implementations is acceptable. For example, for the following document: We believe that our benchmarks provide a more precise picture of the performance difference Unix comparing to the prior work [9], since here we use 29.99 the same runtime environment (JVM) and the same XML parser (Xerces) for both the implementations. Windows In general, it looks like the major advantage of 39.99 TurboXPath over XSQ is its usage of the matching arrays. Since we could potentially extend XSQ with these arrays, it is probably too early to discredit the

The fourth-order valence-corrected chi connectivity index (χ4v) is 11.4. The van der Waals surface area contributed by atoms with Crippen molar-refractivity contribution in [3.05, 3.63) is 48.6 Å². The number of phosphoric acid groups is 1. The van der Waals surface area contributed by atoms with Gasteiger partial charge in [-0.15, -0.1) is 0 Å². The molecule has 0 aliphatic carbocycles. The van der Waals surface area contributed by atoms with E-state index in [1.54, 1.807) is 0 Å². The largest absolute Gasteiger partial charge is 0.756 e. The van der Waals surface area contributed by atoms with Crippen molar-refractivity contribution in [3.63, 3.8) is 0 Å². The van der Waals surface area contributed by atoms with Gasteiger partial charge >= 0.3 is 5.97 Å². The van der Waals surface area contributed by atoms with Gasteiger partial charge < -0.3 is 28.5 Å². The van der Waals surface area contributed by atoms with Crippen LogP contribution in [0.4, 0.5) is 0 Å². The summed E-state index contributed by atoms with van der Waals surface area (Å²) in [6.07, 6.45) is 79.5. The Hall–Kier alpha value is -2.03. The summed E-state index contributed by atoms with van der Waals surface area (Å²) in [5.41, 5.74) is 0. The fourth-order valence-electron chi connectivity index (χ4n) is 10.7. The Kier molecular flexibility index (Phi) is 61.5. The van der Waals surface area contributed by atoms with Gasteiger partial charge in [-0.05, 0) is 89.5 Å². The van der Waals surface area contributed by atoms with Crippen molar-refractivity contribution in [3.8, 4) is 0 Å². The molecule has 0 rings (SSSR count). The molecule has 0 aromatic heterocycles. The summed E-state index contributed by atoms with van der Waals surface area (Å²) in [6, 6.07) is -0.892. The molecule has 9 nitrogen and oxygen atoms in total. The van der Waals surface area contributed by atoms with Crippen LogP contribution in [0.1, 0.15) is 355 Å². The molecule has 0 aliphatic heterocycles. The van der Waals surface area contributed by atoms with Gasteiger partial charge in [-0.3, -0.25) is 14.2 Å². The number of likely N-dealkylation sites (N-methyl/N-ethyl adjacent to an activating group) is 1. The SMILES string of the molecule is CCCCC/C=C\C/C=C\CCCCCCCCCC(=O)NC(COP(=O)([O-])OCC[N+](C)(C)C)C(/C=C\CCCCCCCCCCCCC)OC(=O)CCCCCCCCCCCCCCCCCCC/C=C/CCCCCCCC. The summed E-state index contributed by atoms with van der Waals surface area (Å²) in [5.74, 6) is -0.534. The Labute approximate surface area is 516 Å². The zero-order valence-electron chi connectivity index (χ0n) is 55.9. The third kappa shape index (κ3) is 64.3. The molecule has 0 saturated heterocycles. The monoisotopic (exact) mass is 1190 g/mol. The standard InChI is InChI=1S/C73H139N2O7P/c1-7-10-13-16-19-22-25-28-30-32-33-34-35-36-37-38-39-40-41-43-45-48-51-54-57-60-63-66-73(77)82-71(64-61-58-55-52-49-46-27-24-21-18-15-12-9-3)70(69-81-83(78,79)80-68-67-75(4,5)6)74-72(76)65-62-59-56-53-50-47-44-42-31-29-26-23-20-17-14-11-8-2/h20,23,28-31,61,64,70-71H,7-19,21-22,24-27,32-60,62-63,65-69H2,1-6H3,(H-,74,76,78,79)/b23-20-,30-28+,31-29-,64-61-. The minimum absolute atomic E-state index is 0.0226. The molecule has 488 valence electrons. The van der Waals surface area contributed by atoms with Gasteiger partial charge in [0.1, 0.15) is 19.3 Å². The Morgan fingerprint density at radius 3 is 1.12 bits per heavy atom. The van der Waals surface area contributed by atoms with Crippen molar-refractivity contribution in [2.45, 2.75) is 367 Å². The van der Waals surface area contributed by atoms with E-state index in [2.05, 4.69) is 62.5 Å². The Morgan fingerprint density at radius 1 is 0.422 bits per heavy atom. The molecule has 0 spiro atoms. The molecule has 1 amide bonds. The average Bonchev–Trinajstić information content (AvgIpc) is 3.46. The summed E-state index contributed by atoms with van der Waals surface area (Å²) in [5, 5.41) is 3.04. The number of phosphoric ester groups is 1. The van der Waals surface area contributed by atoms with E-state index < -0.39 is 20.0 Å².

entire FA enterprise. //book[2][price > 35] should match the Windows book, whereas //book[price > 35][2] should result in Streaming XPath evaluation remains a significant no matches. technical challenge, due to both the richness of the language and the limitation of having only a single Note that the positional predicates are 1-based in pass on the data. While our implementation provides XPath. a successful first step, more areas of the XPath language are still to be addressed, including function This might be an area of a limited practical benefit, support and predicate pipelining. but we see it as very challenging to solve from a theoretical standpoint. So far no known algorithm 8. REFERENCES (including TurboXPath and XSQ) can handle multiple sequential predicates. [1] and Steve DeRose. XML Path Language (XPath)http://www.w3.org/TR/xpath 7. CONCLUSION [2] Scott Boag, Don Chamberlin, Mary F. Fernández, Daniela Florescu, Jonathan Robie, and Jérôme In this report, we presented xstream, our Siméon. XQuery 1.0: An XML Query Language implementation of the TurboXPath streaming http://www.w3.org/TR/xquery/ algorithm. The implementation task was not [3] James Clark. XSL Transformations (XSLT) straightforward. We had to fix several bugs in the http://www.w3.org/TR/xslt algorithm pseudo-code, extend and enhance it to [4] Ziv Bar-Yossef, Marcus Fontoura, and Vanja perform the XPath evaluation. We ran XPathMark Josifovski. On the Memory Requirements of XPath benchmarks on our implementation, comparing it Evaluation over XML Streams with the XSQ both functionality-wise and http://www.almaden.ibm.com/cs/people/fontoura/pap performance-wise. ers/pods2004.pdf